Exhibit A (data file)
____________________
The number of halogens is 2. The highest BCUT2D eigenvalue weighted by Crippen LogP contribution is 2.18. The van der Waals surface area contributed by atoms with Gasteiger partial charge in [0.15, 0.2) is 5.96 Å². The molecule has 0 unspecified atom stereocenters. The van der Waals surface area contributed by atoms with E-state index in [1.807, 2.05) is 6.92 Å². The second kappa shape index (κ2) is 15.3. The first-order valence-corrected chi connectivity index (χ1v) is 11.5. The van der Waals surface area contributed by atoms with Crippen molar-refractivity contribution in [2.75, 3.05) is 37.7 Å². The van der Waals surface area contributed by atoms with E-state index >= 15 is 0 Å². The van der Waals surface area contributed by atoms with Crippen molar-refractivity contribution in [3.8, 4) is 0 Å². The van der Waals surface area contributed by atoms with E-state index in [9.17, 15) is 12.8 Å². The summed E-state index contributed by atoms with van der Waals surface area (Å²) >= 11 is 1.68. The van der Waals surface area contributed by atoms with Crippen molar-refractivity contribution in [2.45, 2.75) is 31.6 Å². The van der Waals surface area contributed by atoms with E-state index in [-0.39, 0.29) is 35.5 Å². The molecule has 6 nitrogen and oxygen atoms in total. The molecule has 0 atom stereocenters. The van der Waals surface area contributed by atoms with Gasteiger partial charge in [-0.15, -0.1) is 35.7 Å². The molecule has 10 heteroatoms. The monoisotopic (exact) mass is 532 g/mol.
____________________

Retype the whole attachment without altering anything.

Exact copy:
The number of halogens is 2. The highest BCUT2D eigenvalue weighted by Crippen LogP contribution is 2.18. The van der Waals surface area contributed by atoms with Gasteiger partial charge in [0.15, 0.2) is 5.96 Å². The molecule has 0 unspecified atom stereocenters. The van der Waals surface area contributed by atoms with E-state index in [1.807, 2.05) is 6.92 Å². The second kappa shape index (κ2) is 15.3. The first-order valence-corrected chi connectivity index (χ1v) is 11.5. The van der Waals surface area contributed by atoms with Crippen molar-refractivity contribution in [2.75, 3.05) is 37.7 Å². The van der Waals surface area contributed by atoms with E-state index >= 15 is 0 Å². The van der Waals surface area contributed by atoms with Crippen molar-refractivity contribution in [3.8, 4) is 0 Å². The van der Waals surface area contributed by atoms with E-state index in [9.17, 15) is 12.8 Å². The summed E-state index contributed by atoms with van der Waals surface area (Å²) >= 11 is 1.68. The van der Waals surface area contributed by atoms with Crippen molar-refractivity contribution in [2.45, 2.75) is 31.6 Å². The van der Waals surface area contributed by atoms with E-state index in [-0.39, 0.29) is 35.5 Å². The molecule has 6 nitrogen and oxygen atoms in total. The molecule has 0 atom stereocenters. The van der Waals surface area contributed by atoms with Gasteiger partial charge in [-0.15, -0.1) is 35.7 Å². The molecule has 10 heteroatoms. The monoisotopic (exact) mass is 532 g/mol.